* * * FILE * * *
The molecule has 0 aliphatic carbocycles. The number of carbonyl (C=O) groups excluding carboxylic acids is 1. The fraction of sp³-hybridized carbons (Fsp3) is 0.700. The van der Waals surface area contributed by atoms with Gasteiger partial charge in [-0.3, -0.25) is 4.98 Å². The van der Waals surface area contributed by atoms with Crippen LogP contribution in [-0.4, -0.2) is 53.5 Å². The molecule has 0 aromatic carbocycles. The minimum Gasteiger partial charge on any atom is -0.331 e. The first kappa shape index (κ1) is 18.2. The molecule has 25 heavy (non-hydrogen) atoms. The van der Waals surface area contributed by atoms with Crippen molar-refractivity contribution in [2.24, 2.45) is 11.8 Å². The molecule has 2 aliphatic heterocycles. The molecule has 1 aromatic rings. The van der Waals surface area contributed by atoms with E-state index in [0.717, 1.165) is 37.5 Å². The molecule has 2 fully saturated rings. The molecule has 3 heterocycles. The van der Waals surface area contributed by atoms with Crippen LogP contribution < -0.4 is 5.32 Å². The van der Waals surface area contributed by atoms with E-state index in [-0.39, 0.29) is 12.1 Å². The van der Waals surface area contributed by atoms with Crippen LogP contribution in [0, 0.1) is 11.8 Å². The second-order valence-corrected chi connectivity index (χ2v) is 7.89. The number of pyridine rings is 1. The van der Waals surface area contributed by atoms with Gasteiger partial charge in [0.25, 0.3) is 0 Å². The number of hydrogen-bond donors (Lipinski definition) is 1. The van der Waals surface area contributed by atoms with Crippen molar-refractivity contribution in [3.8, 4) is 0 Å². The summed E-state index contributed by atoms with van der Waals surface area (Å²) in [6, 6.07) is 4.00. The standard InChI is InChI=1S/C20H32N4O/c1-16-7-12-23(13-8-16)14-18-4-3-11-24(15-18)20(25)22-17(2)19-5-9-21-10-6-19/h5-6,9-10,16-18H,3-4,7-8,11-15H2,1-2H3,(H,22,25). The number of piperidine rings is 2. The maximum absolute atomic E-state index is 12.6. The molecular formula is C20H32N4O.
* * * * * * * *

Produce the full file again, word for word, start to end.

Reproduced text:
The molecule has 0 aliphatic carbocycles. The number of carbonyl (C=O) groups excluding carboxylic acids is 1. The fraction of sp³-hybridized carbons (Fsp3) is 0.700. The van der Waals surface area contributed by atoms with Gasteiger partial charge in [-0.3, -0.25) is 4.98 Å². The van der Waals surface area contributed by atoms with Crippen LogP contribution in [-0.4, -0.2) is 53.5 Å². The molecule has 0 aromatic carbocycles. The minimum Gasteiger partial charge on any atom is -0.331 e. The first kappa shape index (κ1) is 18.2. The molecule has 25 heavy (non-hydrogen) atoms. The van der Waals surface area contributed by atoms with Crippen molar-refractivity contribution in [2.24, 2.45) is 11.8 Å². The molecule has 2 aliphatic heterocycles. The molecule has 1 aromatic rings. The van der Waals surface area contributed by atoms with E-state index in [0.717, 1.165) is 37.5 Å². The molecule has 2 fully saturated rings. The molecule has 3 heterocycles. The van der Waals surface area contributed by atoms with Crippen LogP contribution < -0.4 is 5.32 Å². The van der Waals surface area contributed by atoms with E-state index in [-0.39, 0.29) is 12.1 Å². The van der Waals surface area contributed by atoms with Crippen LogP contribution in [0, 0.1) is 11.8 Å². The second-order valence-corrected chi connectivity index (χ2v) is 7.89. The number of pyridine rings is 1. The van der Waals surface area contributed by atoms with Gasteiger partial charge in [0.25, 0.3) is 0 Å². The number of hydrogen-bond donors (Lipinski definition) is 1. The van der Waals surface area contributed by atoms with Crippen molar-refractivity contribution in [3.8, 4) is 0 Å². The summed E-state index contributed by atoms with van der Waals surface area (Å²) in [6, 6.07) is 4.00. The standard InChI is InChI=1S/C20H32N4O/c1-16-7-12-23(13-8-16)14-18-4-3-11-24(15-18)20(25)22-17(2)19-5-9-21-10-6-19/h5-6,9-10,16-18H,3-4,7-8,11-15H2,1-2H3,(H,22,25). The number of piperidine rings is 2. The maximum absolute atomic E-state index is 12.6. The molecular formula is C20H32N4O.